If you walk down a central London street like Carnaby Street, most lunchtimes you’ll come across in-street charity teams who are very keen to get you to sign up a direct debit order with whoever they’re representing that day. It’s called “chugging” – charity mugging.
I’ve known for ages that these teams are not volunteer members or supporters of the charity. Instead they’re professional teams who the charity pays for on the basis of each member that gets signed up. But it does all seem to get a little complicated at this point.
I decided to have another look into this, having noticed that the charity t-shirts or waterproofs now tend to have a small logo of the company that actually supplies the personnel. In the street this lunchtime, Mencap was the chosen charity and t-shirts had a small logo for Dialogue Direct. Their website makes for interesting reading. In particular the FAQs. While there’s a lot of explanation about why this kind of charity collection is highly cost effective, with long-term donators being found, the money side of things is not that clear.
How much of the money given in the first year actually goes to the charity?
All the money raised from donations, 100% of it, goes directly to the charity, which in turn reinvests a small part of it in future fundraising initiatives.
So how does Dialogue Direct make money if that’s the case? Again, it’s not spelt out, but it seems that Dialogue Direct is paid directly by the charity on a per-donor basis.
The charity only pays for the donors they receive, instead of making a speculative spend in the hope that enough people will respond to the ad or mail-shot.
OK. It begins to make sense. But then there’s a link to another site funjobs4u.co.uk, which is where you can get a job being a “face to face fundraiser.”
Again, it’s worth looking at the FAQ section of their site:
Am I paid on commission?
All the donations you sign up go directly to the charity; we do not pay on a commission basis.
So how exactly are the “face to face fundraisers” paid? Is it a per hour wage, with bonuses for each donor they sign up? And what kind of sums are we talking about? It’s not obvious anywhere on the site what the answer to this is.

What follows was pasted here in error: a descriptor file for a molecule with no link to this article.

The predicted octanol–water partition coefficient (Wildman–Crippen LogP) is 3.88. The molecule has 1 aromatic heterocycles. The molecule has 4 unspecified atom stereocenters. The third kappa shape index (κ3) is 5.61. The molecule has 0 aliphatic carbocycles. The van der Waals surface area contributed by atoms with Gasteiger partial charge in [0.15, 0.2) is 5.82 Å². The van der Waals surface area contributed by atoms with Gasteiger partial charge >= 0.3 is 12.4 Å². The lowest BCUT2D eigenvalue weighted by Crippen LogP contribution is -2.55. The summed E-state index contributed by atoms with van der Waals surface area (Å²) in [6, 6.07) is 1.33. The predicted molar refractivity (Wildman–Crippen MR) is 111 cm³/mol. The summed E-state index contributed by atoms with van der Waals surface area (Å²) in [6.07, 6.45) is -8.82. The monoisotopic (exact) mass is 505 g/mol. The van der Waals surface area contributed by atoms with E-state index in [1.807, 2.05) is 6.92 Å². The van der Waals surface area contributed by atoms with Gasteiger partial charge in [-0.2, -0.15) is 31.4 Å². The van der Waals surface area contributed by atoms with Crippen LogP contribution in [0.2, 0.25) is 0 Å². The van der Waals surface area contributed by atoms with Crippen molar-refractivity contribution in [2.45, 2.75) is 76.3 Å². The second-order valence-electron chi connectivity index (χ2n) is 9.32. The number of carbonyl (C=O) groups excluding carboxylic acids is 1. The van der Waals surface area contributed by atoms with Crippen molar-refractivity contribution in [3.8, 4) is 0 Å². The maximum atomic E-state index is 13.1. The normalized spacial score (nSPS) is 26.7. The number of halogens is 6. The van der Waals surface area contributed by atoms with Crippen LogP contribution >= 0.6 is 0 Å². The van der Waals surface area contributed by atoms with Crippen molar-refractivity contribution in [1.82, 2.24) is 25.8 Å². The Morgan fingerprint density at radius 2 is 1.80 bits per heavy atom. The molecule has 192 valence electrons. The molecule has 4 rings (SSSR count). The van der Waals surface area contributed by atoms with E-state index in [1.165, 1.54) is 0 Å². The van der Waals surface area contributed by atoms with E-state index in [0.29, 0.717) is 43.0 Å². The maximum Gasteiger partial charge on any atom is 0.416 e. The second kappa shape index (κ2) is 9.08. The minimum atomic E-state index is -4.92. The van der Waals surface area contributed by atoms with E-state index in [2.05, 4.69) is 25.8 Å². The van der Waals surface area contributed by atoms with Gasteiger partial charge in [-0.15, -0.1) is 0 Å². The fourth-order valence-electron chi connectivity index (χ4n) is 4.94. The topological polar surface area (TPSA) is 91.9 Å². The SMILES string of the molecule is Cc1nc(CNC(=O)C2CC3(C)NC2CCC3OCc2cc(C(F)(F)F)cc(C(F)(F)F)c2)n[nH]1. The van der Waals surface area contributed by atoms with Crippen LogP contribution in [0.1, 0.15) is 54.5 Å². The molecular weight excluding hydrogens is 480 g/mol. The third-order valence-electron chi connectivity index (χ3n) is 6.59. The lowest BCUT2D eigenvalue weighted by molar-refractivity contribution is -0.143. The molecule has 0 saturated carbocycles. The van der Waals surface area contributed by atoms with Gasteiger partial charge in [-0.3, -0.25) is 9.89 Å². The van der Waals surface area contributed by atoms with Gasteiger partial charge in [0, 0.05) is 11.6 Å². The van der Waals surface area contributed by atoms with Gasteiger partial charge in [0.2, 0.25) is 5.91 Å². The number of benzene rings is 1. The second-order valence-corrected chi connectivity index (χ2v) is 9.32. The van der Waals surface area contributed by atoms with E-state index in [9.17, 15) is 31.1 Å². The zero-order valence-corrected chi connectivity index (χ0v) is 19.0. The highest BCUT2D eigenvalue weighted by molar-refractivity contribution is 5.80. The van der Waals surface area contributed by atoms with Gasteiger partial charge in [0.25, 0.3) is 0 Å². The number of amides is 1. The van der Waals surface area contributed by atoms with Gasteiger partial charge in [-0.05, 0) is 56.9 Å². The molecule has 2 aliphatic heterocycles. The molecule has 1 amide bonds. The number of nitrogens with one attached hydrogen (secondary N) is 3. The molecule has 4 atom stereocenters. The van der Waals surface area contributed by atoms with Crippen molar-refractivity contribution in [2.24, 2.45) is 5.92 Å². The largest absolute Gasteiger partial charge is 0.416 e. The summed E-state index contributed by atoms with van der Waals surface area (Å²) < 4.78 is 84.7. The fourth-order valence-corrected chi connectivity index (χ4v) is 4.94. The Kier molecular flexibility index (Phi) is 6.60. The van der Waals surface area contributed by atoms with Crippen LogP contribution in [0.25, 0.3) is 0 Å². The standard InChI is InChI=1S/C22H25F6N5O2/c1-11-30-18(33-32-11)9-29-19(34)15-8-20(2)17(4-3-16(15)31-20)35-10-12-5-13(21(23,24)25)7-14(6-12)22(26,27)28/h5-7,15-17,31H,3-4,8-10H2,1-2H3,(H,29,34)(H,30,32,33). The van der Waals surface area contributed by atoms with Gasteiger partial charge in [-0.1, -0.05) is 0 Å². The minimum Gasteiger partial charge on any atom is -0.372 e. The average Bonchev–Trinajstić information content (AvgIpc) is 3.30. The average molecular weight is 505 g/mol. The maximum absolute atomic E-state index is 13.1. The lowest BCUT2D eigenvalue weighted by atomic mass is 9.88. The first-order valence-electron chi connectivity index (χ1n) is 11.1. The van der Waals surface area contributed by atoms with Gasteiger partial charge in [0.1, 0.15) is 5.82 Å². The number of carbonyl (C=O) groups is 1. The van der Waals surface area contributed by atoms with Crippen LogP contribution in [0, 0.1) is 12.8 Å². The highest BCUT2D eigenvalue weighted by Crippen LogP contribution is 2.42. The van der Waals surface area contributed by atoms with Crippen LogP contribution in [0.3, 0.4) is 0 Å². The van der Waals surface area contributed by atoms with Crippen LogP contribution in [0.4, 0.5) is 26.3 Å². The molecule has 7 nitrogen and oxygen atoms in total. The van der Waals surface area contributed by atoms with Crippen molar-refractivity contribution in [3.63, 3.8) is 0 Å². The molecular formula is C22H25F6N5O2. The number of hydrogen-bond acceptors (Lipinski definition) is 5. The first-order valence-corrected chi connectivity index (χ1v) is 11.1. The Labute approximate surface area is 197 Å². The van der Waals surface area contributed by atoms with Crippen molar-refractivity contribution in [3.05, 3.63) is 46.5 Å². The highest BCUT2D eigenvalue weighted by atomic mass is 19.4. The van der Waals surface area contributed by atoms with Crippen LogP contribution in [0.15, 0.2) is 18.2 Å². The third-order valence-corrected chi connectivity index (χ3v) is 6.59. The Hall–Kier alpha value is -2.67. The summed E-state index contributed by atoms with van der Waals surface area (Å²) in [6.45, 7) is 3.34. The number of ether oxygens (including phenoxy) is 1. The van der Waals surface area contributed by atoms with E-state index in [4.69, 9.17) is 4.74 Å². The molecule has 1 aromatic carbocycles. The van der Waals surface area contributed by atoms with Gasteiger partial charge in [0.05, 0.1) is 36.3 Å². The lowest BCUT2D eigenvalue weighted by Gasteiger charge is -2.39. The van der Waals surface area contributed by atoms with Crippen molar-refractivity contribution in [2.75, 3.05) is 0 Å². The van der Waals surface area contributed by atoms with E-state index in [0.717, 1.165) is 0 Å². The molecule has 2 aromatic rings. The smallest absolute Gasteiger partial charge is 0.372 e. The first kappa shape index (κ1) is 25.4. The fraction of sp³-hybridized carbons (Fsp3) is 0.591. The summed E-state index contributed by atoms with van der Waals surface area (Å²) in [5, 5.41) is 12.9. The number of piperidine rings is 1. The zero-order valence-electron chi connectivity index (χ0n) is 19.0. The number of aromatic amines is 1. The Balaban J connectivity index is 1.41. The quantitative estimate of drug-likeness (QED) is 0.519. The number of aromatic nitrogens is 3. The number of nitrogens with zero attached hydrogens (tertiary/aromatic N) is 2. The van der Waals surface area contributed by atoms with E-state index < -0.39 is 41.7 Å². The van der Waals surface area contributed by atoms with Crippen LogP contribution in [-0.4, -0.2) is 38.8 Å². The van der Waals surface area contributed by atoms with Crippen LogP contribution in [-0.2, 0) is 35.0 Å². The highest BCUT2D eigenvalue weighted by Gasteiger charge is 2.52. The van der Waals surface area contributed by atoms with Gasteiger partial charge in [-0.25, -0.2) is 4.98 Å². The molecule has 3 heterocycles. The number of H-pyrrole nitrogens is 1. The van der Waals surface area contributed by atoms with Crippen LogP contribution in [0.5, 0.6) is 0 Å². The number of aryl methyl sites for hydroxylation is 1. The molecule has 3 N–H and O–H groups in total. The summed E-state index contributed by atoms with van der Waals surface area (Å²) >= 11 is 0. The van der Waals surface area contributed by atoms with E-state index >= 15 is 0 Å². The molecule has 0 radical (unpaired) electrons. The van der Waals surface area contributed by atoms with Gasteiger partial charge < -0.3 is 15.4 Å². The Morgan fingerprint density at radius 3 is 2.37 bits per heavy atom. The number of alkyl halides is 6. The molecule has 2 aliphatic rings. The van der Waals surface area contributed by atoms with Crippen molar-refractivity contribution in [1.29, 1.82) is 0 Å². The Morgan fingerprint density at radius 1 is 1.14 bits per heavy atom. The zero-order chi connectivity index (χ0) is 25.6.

A job on the Guardian’s website suggests that someone based in the SW, SE and London might earn between £250-£500 per week.
A piece written by a “chugger” back in 2003 suggests that in fact they get paid on a per hour basis – then £8 – with targets that have to be met.
There is actually an organisation representing all those companies that supply “chuggers” – the Public Fundraising Regulatory Association (PFRA).
Curiously Dialogue Direct’s website features a quote from one Cathy Anderson of Greenpeace:
“DialogueDirect allows Greenpeace to reach new groups of people, people that have not been attracted by conventional marketing. Because of the success of face-to-face recruitment we have over 60,000 new supporters, all giving regular, reliable financial support to Greenpeace.”
Yet a report from The Observer back in 2004 suggested that Greenpeace were getting out of the industry.
The chairman of Greenpeace, Martyn Day, said that what the industry calls ‘face to face’ campaigning was now having a negative effect on the group’s profile and fundraising efforts. Chugging – short for ‘charity mugging’ – got an increasingly bad name after initial successes led to a flood of charities using young people to ask passerbys to donate by direct debit.
But not everyone is stopping doing it. Indeed some charities are taking it a step further and putting together in-house teams rather than relying on third-party agencies. That same article claimes that 213,000 people signed a direct-debit form in the street last year. If it cost charities as much as £100 per donor, that’d make the industry worth £20m+ a year. That seems a lot, although back in 2002 it was 350,000 so it has fallen back. That may be because everyone is already donating, or it may be because we’re all a bit fed up with having to dodge youngsters in colourful bibs and avoid eye-contact at all costs. And just to confuse matters a little further, the PFRA estimate that in fact 690,000 new supporters were found using “chugging” last year.
In the end, this article from The Guardian’s Ethical Living column is probably the most balanced. Published last November, so relatively up to date, it says that charities have to pay between £50 and £100 per donor, but concurring with the extracts from various websites, the “chuggers” don’t get paid commission.
I’ve always found it little difficult to fully grasp why some marketing folk who work for charities earn quite as much as they do. Of course charities have to be good marketeers, but it pains me to think that one person’s salary might be the equivalent of three hundred people’s annual contributions to that charity.
The bottom line is that if you want to support a particular charity, just go online and sign up. Far fewer overheads and no payments to “chuggers”. There – you’ve already effectively “given” the charity another £100!